Without minimizing the arrogance or self-interest of colonial stakeholders Henley states:
"We will not understand the nature of those societies better if, whether out of embarrassment, disbelief, or lack of interest, we choose to ignore either the ease with which they were often brought under colonial control, or the evidence that 'Stranger-Kings' were perceived as fulfilling useful functions among them." David Henley in Jealousy and Justice (p. 89)
The Stranger King in Sri Lanka
In her thesis Schiller accepts the Stranger King concept as a political means to channel factions in Southeast Asian political entities in early modern times and applies it to the political situation in the Kingdom of Kandy in the eighteenth century. She argues the outsider status was essential for a Kandyan king to maintain the balance of power in the small Kingdom, and sheds a light on the political process that led to the transfer of power over the Kingdom to the British in 1815. Moreover, she argues that the Stranger King strategy applies to both European and Asian foreign entities.
Within three years the nobles had come to realize that they had lost too much power under the British regime, and they intended once more to install a South Indian Stranger King named Dore Swami. Their 1818 rebellion, however, was crushed by the British and led to even tighter control over the Kandyan provinces and a sharp curtailment of the Kandyan nobles’ autonomy.
The Stranger King theory is used as an analytical tool to understand and re-construct the history of interaction between Europeans and Asians in Southeast Asia and proposes alternative frameworks of understanding colonialism. In 2007 a panel called "Re-thinking colonialism in Southeast Asia and the Indian Ocean, 18TH to 19TH Century" chaired by the International Convention of Asia Scholars (ICAS) the concept was employed to gain insight into the dynamism of the role indigenous peoples had during the process of colonialisation and the complexity of the relationship between coloniser and colonised.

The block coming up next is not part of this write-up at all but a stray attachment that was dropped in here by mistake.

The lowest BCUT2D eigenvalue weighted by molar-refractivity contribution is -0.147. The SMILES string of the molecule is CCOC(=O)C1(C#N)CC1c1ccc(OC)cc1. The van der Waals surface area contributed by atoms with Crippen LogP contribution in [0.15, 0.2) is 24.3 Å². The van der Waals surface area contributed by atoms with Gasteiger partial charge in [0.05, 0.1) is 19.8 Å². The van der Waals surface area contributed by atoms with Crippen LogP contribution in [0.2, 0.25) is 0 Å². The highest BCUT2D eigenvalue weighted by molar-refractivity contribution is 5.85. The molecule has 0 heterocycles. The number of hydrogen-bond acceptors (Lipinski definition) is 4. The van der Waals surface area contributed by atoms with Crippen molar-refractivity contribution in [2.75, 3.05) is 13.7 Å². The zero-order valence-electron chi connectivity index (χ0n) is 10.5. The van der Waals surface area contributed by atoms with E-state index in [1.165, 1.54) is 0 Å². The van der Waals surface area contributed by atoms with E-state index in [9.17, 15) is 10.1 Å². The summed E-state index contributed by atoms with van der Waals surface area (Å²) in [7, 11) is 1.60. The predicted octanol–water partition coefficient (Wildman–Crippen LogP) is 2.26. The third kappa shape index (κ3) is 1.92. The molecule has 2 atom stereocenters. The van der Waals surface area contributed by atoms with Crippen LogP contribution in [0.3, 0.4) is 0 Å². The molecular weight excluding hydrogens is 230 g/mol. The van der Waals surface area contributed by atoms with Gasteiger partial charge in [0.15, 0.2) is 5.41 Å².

Historical and social science are developing a new alternative discourse, where not only the old nationalistic Euro-centric scholars, but also the later Asian-centric academics and nationalistic revisionists, look at history from the perspective of mutual heritage.
"Southeast Asia has come within the fold of a single world civilization with a single universal history and all that is meant by Asian-centric history is a history in which the Asian, as a host in his house, should stand in the foreground…" (Smail 1961: 76, 78).
Notes and citations
- Henley, David Jealousy and Justice; The Indigenous Roots of Colonial Rule in Northern Sulawesi. (Free University Press, Amsterdam, 2002) ISBN 90-5383-795-7
- Schrikker, Alicia, Frederika DUTCH AND BRITISH COLONIAL INTERVENTION IN SRI LANKA c. 1780-1815: EXPANSION AND REFORM Chapter Eleven: The colonial project completed: the fall of the Kanyan Kingdom. 11.7 The Stranger King as political factor. (Thesis, Leiden University, 2006) p. 208
- ICAS, "Re-thinking colonialism in Southeast Asia and the Indian Ocean, 18TH to 19TH Century"
- Smail, John R. W. "On the possibility of an autonomous history of modern Southeast Asia". (Journal of Southeast Asian History 2(2), 1961) pp. 73–105
- Gibson, Thomas "From Stranger-King To Stranger-Shaikh" (Indonesia and the Malay World, Volume 36, Issue 105 July 2008) pp. 309–321
- Henley, David "Conflict, Justice, and the Stranger-King Indigenous Roots of Colonial Rule in Indonesia and Elsewhere". (Modern Asian Studies, 38, 2004) pp. 85–144 doi:10.1017/S0026749X04001039 JSTOR 3876498
- Sahlins, Marshall "The Stranger King" (Indonesia and the Malay World, Volume 36, Issue 105 July 2008) pp. 177–199
- JSTOR website with online KITLV publication. Retrieved 27 February 2011.